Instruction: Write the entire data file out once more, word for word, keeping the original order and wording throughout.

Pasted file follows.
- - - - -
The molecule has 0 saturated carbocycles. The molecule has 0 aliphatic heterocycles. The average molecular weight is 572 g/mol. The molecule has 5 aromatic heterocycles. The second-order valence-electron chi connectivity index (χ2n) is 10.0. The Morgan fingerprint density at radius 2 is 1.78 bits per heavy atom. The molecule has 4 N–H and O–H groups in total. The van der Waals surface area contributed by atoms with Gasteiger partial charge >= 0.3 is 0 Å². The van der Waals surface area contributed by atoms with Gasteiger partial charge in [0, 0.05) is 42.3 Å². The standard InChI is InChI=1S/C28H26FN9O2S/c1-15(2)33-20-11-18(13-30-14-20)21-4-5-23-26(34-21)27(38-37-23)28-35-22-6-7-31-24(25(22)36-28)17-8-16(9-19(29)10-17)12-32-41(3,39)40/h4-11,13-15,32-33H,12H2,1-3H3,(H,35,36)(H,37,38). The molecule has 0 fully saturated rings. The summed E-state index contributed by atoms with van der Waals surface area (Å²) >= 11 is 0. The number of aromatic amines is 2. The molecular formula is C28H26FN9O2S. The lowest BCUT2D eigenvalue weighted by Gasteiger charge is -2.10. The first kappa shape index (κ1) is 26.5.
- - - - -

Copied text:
The molecule has 0 saturated carbocycles. The molecule has 0 aliphatic heterocycles. The average molecular weight is 572 g/mol. The molecule has 5 aromatic heterocycles. The second-order valence-electron chi connectivity index (χ2n) is 10.0. The Morgan fingerprint density at radius 2 is 1.78 bits per heavy atom. The molecule has 4 N–H and O–H groups in total. The van der Waals surface area contributed by atoms with Gasteiger partial charge >= 0.3 is 0 Å². The van der Waals surface area contributed by atoms with Gasteiger partial charge in [0, 0.05) is 42.3 Å². The standard InChI is InChI=1S/C28H26FN9O2S/c1-15(2)33-20-11-18(13-30-14-20)21-4-5-23-26(34-21)27(38-37-23)28-35-22-6-7-31-24(25(22)36-28)17-8-16(9-19(29)10-17)12-32-41(3,39)40/h4-11,13-15,32-33H,12H2,1-3H3,(H,35,36)(H,37,38). The molecule has 0 fully saturated rings. The summed E-state index contributed by atoms with van der Waals surface area (Å²) >= 11 is 0. The number of aromatic amines is 2. The molecular formula is C28H26FN9O2S. The lowest BCUT2D eigenvalue weighted by Gasteiger charge is -2.10. The first kappa shape index (κ1) is 26.5.